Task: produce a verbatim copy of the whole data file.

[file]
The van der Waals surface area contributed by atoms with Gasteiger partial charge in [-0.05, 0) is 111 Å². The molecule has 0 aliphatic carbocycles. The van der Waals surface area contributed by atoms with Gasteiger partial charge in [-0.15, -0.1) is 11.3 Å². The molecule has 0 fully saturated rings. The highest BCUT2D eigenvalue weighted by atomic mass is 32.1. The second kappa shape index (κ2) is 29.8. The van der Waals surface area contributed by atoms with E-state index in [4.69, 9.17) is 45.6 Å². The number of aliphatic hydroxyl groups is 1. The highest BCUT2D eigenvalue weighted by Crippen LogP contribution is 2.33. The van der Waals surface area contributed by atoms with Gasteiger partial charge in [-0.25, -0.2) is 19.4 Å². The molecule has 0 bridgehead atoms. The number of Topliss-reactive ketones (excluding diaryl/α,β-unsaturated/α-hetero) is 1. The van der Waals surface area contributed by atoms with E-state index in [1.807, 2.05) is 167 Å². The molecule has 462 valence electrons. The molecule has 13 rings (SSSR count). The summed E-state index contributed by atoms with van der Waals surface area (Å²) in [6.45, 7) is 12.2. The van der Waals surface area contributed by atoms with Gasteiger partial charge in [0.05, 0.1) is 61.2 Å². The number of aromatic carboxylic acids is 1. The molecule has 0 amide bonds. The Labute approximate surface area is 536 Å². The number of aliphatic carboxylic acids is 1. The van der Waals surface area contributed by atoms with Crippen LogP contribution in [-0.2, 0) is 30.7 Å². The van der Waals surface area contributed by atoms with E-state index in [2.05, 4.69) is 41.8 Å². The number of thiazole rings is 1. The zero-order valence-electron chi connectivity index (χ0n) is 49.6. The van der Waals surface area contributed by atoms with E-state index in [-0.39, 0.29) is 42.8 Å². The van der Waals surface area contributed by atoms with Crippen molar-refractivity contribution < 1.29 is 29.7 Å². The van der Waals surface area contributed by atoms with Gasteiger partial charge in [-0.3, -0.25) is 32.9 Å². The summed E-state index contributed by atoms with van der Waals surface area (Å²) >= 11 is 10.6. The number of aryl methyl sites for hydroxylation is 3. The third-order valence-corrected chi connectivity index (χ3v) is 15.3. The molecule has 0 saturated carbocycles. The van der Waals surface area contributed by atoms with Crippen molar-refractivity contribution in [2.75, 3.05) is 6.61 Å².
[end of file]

The van der Waals surface area contributed by atoms with Gasteiger partial charge in [-0.05, 0) is 111 Å². The molecule has 0 aliphatic carbocycles. The van der Waals surface area contributed by atoms with Gasteiger partial charge in [-0.15, -0.1) is 11.3 Å². The molecule has 0 fully saturated rings. The highest BCUT2D eigenvalue weighted by atomic mass is 32.1. The second kappa shape index (κ2) is 29.8. The van der Waals surface area contributed by atoms with E-state index in [4.69, 9.17) is 45.6 Å². The number of aliphatic hydroxyl groups is 1. The highest BCUT2D eigenvalue weighted by Crippen LogP contribution is 2.33. The van der Waals surface area contributed by atoms with Gasteiger partial charge in [-0.25, -0.2) is 19.4 Å². The molecule has 0 bridgehead atoms. The number of Topliss-reactive ketones (excluding diaryl/α,β-unsaturated/α-hetero) is 1. The van der Waals surface area contributed by atoms with E-state index in [1.807, 2.05) is 167 Å². The molecule has 462 valence electrons. The molecule has 13 rings (SSSR count). The summed E-state index contributed by atoms with van der Waals surface area (Å²) in [6.45, 7) is 12.2. The van der Waals surface area contributed by atoms with Gasteiger partial charge in [0.05, 0.1) is 61.2 Å². The number of aromatic carboxylic acids is 1. The molecule has 0 amide bonds. The Labute approximate surface area is 536 Å². The number of aliphatic carboxylic acids is 1. The van der Waals surface area contributed by atoms with Crippen LogP contribution in [-0.2, 0) is 30.7 Å². The van der Waals surface area contributed by atoms with E-state index in [2.05, 4.69) is 41.8 Å². The number of thiazole rings is 1. The zero-order valence-electron chi connectivity index (χ0n) is 49.6. The van der Waals surface area contributed by atoms with E-state index in [-0.39, 0.29) is 42.8 Å². The van der Waals surface area contributed by atoms with Crippen molar-refractivity contribution < 1.29 is 29.7 Å². The van der Waals surface area contributed by atoms with Gasteiger partial charge in [-0.3, -0.25) is 32.9 Å². The summed E-state index contributed by atoms with van der Waals surface area (Å²) >= 11 is 10.6. The number of aryl methyl sites for hydroxylation is 3. The third-order valence-corrected chi connectivity index (χ3v) is 15.3. The molecule has 0 saturated carbocycles. The van der Waals surface area contributed by atoms with Crippen molar-refractivity contribution in [2.75, 3.05) is 6.61 Å².